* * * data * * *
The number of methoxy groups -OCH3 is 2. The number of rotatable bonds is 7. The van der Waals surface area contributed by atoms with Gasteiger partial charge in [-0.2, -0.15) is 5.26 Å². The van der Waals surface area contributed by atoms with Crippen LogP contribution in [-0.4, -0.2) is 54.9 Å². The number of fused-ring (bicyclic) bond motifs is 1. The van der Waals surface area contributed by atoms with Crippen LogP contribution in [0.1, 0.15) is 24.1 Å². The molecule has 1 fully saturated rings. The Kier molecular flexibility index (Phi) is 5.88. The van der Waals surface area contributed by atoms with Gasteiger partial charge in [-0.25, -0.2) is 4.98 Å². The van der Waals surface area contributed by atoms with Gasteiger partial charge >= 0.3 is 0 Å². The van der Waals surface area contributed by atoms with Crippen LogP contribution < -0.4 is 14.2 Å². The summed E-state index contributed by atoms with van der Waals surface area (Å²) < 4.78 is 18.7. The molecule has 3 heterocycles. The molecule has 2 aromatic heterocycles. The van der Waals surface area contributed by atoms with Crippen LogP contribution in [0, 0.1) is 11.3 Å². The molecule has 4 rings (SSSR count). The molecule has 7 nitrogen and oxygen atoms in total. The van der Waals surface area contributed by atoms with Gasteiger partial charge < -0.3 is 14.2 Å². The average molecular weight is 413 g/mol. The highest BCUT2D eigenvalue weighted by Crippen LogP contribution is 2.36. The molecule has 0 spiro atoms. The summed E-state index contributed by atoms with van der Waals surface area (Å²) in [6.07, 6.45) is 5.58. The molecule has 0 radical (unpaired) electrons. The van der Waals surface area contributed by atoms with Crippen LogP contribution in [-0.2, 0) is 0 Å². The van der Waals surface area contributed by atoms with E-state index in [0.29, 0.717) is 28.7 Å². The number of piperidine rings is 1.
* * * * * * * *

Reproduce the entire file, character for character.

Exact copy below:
The number of methoxy groups -OCH3 is 2. The number of rotatable bonds is 7. The van der Waals surface area contributed by atoms with Gasteiger partial charge in [-0.2, -0.15) is 5.26 Å². The van der Waals surface area contributed by atoms with Crippen LogP contribution in [-0.4, -0.2) is 54.9 Å². The number of fused-ring (bicyclic) bond motifs is 1. The van der Waals surface area contributed by atoms with Crippen LogP contribution in [0.1, 0.15) is 24.1 Å². The molecule has 1 fully saturated rings. The Kier molecular flexibility index (Phi) is 5.88. The van der Waals surface area contributed by atoms with Gasteiger partial charge in [-0.25, -0.2) is 4.98 Å². The van der Waals surface area contributed by atoms with Gasteiger partial charge >= 0.3 is 0 Å². The van der Waals surface area contributed by atoms with Crippen LogP contribution < -0.4 is 14.2 Å². The summed E-state index contributed by atoms with van der Waals surface area (Å²) < 4.78 is 18.7. The molecule has 3 heterocycles. The molecule has 2 aromatic heterocycles. The van der Waals surface area contributed by atoms with Crippen LogP contribution in [0, 0.1) is 11.3 Å². The molecule has 4 rings (SSSR count). The molecule has 7 nitrogen and oxygen atoms in total. The van der Waals surface area contributed by atoms with Gasteiger partial charge < -0.3 is 14.2 Å². The average molecular weight is 413 g/mol. The highest BCUT2D eigenvalue weighted by Crippen LogP contribution is 2.36. The molecule has 0 spiro atoms. The summed E-state index contributed by atoms with van der Waals surface area (Å²) in [6.07, 6.45) is 5.58. The molecule has 0 radical (unpaired) electrons. The van der Waals surface area contributed by atoms with Crippen LogP contribution in [-0.2, 0) is 0 Å². The van der Waals surface area contributed by atoms with E-state index in [0.29, 0.717) is 28.7 Å². The number of piperidine rings is 1.